Rapid Thymic Reconstitution Following Bone Marrow Transplantation in Neonatal Mice is VEGF-Dependent.

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Public Summary:
A healthy immune system produces T cells that can recognize and react against foreign molecules (antigens) to protect against infection, while leaving normal host cells with “self antigens” undamaged. All T cells are produced in the thymus from blood stem cells that originate in the bone marrow and migrate through the blood circulation to the thymus. During aging, the thymus shrinks in size (involutes) and T cell production is limited, causing a poorly functioning immune system. T cell production and immune recovery is also slow and incomplete after bone marrow transplantation in older patients. In previous studies we showed that the thymus grows rapidly and T production is very robust in new-born mice. We also showed that during the new-born period, a growth factor called Vascular Endothelial Growth Factor (VEGF) is made at high levels in the thymus. When VEGF is inhibited in new-borns, T cell production falls, suggesting that this molecule plays an important role in thymic growth during this period. In the current work, our goal was to find whether VEGF production was also important to immune recovery after bone marrow transplantation. We have now shown that performing bone marrow transplantation during the new-born period produces a markedly faster and stronger recovery of T cell production than when transplantation is performed in adults. Inhibition of VEGF significantly delays T cell reconstitution in the new-born (but not the adult) animal. By 6 weeks post transplantation, thymus function returns to normal. Our data suggests that VEGF is required for the rapid phase of T cell reconstitution in new-borns but is not required for the later “maintenance” phase during adulthood when T cell production is derived from a renewable source of bone marrow stem cells. Our new studies are testing whether VEGF provided locally to and adult thymus will enhance immune reconstitution.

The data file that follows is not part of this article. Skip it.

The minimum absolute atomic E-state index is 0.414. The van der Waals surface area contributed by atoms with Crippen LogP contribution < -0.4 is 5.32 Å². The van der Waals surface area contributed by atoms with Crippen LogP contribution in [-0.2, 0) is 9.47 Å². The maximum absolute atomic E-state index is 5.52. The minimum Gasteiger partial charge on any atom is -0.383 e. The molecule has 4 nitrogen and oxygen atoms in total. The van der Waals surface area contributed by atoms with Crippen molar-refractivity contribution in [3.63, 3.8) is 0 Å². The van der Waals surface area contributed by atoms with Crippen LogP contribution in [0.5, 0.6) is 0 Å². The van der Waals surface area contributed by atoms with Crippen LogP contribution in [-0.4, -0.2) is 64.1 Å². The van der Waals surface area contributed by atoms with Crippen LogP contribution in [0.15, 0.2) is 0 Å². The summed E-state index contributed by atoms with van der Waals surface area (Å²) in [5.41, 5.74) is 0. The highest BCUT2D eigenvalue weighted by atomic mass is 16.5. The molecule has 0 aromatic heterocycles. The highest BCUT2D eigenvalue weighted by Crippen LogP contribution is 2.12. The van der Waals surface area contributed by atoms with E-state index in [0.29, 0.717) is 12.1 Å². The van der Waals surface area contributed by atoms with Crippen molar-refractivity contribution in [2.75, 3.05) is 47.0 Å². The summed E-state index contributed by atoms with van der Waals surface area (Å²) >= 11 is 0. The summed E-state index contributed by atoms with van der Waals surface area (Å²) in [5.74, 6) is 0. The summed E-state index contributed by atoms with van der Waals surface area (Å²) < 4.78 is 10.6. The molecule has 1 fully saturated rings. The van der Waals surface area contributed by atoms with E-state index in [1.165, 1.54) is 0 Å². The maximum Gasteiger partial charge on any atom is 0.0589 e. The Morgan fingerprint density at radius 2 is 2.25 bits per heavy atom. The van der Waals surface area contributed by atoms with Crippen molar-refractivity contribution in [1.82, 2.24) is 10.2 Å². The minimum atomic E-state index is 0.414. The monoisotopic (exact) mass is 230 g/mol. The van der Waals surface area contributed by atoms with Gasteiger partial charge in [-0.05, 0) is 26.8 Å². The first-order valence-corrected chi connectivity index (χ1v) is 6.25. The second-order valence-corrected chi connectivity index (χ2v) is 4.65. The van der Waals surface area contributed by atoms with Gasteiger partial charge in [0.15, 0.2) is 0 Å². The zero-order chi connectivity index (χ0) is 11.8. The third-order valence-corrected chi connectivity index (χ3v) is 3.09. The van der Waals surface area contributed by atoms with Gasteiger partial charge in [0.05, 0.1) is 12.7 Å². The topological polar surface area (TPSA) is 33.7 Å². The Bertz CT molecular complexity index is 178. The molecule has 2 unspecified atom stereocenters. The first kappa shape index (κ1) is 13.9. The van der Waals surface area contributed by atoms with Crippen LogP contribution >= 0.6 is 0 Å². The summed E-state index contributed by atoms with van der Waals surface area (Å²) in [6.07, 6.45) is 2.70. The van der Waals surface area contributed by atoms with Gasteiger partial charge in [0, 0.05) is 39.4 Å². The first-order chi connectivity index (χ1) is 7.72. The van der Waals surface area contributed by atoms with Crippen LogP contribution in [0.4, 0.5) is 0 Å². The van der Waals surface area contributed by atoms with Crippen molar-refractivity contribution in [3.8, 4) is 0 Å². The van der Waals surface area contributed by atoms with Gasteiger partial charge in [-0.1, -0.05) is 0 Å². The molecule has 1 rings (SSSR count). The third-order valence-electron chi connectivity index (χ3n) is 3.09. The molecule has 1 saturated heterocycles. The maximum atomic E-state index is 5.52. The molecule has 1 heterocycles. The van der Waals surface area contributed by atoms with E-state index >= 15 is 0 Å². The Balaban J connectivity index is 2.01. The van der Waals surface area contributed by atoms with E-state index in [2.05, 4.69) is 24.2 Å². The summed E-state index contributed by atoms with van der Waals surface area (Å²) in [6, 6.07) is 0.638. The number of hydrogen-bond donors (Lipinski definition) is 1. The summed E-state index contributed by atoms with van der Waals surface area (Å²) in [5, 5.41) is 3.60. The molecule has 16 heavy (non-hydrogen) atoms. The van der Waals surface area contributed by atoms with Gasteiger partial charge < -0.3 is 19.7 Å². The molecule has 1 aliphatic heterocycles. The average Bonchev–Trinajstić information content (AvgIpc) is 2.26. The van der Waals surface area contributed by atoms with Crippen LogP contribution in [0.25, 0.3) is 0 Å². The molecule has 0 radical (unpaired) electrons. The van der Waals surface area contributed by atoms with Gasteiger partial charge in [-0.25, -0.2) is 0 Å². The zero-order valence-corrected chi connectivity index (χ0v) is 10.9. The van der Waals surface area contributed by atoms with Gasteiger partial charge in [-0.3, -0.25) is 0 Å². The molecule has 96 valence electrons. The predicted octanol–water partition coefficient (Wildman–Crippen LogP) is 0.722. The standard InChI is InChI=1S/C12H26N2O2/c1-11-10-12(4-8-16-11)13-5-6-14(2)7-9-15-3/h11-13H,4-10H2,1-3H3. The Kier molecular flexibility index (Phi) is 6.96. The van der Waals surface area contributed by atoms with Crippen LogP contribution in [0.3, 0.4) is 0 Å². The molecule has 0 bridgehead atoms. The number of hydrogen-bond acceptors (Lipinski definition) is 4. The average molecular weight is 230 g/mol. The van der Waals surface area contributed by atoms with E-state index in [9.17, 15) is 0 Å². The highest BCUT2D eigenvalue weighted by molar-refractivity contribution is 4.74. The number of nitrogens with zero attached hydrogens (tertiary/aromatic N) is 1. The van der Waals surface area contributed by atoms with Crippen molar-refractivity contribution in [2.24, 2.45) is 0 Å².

Scientific Abstract:
Age-related differences in thymic function influence the rapidity of T cell reconstitution following hematopoietic stem cell transplantation (HSCT). In adults, thymic reconstitution is delayed until after marrow engraftment is established, and is significantly improved by approaches that increase marrow chimerism, such as pre-transplant irradiation. In contrast, we show that neonatal mice undergo more rapid and efficient thymic reconstitution than adults, even when bone marrow engraftment is minimal and in the absence of pre-transplant radiation. We have previously shown that the neonatal thymus produces high levels of vascular endothelial growth factor (VEGF) that drives angiogenesis locally. In this report we show that inhibition of VEGF prior to HSCT prevents rapid thymic reconstitution in neonates, but has no effect on thymic reconstitution in adults. These data suggest that the early, radiation independent, thymic reconstitution unique to the neonatal host is mediated through VEGF, and reveals a novel pathway that might be targeted to improve immune reconstitution post-HSCT.